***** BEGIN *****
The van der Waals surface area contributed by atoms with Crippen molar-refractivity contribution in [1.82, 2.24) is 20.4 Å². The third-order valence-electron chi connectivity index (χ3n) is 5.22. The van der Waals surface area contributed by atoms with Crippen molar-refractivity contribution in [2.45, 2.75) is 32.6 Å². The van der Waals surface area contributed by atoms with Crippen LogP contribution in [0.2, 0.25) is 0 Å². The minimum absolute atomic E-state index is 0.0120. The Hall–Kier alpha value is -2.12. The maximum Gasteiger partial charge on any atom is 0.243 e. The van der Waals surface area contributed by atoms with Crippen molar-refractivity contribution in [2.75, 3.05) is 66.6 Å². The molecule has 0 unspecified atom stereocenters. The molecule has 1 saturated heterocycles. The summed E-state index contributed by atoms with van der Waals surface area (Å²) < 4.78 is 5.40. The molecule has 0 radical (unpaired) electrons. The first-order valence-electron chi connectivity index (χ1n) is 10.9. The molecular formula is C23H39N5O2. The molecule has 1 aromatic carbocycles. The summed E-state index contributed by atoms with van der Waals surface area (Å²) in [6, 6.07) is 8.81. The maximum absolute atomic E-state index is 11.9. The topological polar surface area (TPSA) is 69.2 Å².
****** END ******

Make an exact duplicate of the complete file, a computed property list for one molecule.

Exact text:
The van der Waals surface area contributed by atoms with Crippen molar-refractivity contribution in [1.82, 2.24) is 20.4 Å². The third-order valence-electron chi connectivity index (χ3n) is 5.22. The van der Waals surface area contributed by atoms with Crippen molar-refractivity contribution in [2.45, 2.75) is 32.6 Å². The van der Waals surface area contributed by atoms with Crippen LogP contribution in [0.2, 0.25) is 0 Å². The minimum absolute atomic E-state index is 0.0120. The Hall–Kier alpha value is -2.12. The maximum Gasteiger partial charge on any atom is 0.243 e. The van der Waals surface area contributed by atoms with Crippen molar-refractivity contribution in [2.75, 3.05) is 66.6 Å². The molecule has 0 unspecified atom stereocenters. The molecule has 1 saturated heterocycles. The summed E-state index contributed by atoms with van der Waals surface area (Å²) < 4.78 is 5.40. The molecule has 0 radical (unpaired) electrons. The first-order valence-electron chi connectivity index (χ1n) is 10.9. The molecular formula is C23H39N5O2. The molecule has 1 aromatic carbocycles. The summed E-state index contributed by atoms with van der Waals surface area (Å²) in [6, 6.07) is 8.81. The maximum absolute atomic E-state index is 11.9. The topological polar surface area (TPSA) is 69.2 Å².